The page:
Statement of the Honorable Clay Johnson III
Deputy Director for Management
Office of Management and Budget
Committee on Government Reform
U.S. House of Representatives
Ten years ago, we had a Federal government with agencies
that did not have strategic plans, planning documents long considered
essential by most high-performing organizations. Likewise there was no
focus on results, what the Federal government should have been achieving
for the American people. There was no systematic method in place to assess
the performance of programs. Rarely was the question asked: are we doing
what we set out to do?
The 1993 Government Performance and Results Act (GPRA
or the Results Act) introduced the concept of performance management to
government. This important law required strategic and performance planning.
It required agencies to set annual goals and then report annually on the
extent to which they were achieving their goals. The promise
of GPRA was a government that managed for results. The reality
of GPRA, on the other hand, is a government that rarely uses performance
information to manage programs or make decisions to improve performance.
Today, the Federal government is beginning to embrace
more effectively the promise of the Results Act. Agencies and OMB are
together systematically asking how individual programs are performing.
The right questions are being asked: Are programs effective? Are they
well managed? If not, how might we work with Congress to improve program
To in part address weaknesses in GPRA implementation,
the Administration created the Program Assessment Rating Tool, a.k.a.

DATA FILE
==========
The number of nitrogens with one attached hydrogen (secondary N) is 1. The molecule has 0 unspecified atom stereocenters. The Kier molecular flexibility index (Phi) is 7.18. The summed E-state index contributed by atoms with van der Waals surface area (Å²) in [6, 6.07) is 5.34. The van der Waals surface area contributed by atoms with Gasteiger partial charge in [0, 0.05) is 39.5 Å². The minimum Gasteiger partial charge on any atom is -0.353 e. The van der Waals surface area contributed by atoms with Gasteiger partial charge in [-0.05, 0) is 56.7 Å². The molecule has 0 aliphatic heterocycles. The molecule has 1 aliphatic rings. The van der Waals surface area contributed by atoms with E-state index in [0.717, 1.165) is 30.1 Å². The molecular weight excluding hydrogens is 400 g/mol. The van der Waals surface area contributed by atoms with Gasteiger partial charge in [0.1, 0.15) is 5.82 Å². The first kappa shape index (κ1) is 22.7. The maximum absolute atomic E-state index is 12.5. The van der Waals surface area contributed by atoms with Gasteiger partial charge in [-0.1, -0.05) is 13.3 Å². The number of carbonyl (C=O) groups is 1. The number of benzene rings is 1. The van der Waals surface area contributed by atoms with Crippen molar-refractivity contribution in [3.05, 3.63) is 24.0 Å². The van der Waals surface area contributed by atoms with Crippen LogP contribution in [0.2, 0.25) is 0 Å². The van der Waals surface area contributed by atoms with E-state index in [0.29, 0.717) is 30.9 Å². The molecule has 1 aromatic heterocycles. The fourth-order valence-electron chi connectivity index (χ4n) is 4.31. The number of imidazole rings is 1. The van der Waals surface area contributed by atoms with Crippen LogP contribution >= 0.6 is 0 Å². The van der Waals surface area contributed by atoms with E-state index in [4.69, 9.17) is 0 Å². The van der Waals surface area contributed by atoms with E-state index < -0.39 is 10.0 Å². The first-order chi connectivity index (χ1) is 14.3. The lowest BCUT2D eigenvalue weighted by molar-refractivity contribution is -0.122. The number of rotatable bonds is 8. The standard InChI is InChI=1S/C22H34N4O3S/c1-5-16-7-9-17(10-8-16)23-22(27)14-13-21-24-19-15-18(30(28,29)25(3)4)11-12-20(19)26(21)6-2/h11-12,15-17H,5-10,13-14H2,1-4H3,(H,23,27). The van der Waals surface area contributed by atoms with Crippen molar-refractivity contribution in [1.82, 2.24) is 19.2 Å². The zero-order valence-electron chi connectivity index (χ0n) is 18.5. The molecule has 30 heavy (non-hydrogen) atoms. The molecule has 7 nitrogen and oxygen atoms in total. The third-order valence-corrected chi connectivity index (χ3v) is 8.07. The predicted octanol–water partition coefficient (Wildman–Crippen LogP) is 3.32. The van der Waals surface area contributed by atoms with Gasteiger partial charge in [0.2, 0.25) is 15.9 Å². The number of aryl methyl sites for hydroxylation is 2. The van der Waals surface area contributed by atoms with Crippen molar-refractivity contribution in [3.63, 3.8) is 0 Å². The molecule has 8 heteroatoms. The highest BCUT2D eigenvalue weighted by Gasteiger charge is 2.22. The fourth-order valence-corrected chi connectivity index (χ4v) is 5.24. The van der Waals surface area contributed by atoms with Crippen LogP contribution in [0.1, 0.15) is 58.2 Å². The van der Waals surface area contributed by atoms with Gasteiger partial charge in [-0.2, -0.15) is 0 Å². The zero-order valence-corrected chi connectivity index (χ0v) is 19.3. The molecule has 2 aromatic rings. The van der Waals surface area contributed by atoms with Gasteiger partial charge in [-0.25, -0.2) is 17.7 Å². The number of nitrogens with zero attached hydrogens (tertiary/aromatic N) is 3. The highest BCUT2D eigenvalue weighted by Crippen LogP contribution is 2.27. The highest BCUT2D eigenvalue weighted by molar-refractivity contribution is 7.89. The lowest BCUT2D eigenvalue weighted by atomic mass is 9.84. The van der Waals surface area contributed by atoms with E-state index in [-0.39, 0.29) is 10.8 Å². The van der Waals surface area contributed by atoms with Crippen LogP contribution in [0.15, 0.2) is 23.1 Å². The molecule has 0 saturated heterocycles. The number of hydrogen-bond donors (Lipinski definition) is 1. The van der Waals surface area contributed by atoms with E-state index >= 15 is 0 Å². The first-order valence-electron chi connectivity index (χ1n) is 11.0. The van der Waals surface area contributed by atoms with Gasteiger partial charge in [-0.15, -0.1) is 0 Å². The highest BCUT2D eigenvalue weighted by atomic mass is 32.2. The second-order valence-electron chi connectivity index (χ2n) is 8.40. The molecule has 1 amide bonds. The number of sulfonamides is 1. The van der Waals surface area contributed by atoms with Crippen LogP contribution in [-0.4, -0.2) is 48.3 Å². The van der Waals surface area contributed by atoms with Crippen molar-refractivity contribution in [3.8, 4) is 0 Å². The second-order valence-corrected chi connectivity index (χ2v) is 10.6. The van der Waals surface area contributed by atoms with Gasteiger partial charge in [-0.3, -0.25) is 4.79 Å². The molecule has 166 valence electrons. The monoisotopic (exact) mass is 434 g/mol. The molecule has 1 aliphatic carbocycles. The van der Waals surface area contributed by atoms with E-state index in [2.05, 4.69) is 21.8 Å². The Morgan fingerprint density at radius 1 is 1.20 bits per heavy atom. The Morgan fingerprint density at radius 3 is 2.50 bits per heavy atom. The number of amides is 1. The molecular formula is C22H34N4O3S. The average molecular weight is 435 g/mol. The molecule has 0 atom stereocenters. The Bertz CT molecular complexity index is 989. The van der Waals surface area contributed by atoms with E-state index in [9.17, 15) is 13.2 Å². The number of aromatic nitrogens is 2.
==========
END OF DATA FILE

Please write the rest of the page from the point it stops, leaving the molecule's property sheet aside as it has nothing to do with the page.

the PART. The PART is the device being used to assess program performance.
It is a consistent, objective, and transparent method of evaluating a
programs purpose and design, planning, management, and results
and accountability to determine its overall effectiveness. It assesses
the extent to which the agency is managing for results and maximizing
the programs performance, key requirements of GPRA. Once complete,
the basis for the ratings are made publicly available on OMBs website.
Applying the PART to 20% of the governments programs
each year, we will PART all of the governments programs
over a five year period. For the Committees information, included
with my testimony is a list of the programs assessed last year and those
that will be assessed this year.
Clearly, it takes a while to properly assess and reassess
all the federal programs, and to change the way the Executive and Congressional
branches address the issue of performance. Federal programs have lofty
missions and their performance is sometimes hard to measure. In addition,
there are few easy black and white answers to why a program is performing
poorly. With the PART, we systematically and routinely assess program
performance and follow-up on recommendations to address poor performance.
The PART for the FAA Grants-in-Aid program, for instance,
found the programs effectiveness to be limited by the way it funded
airports of varying size. Because the dependence of airports on the Federal
government varies based on an airports location, size, and financial
resources, analysis from the PART informed the Administrations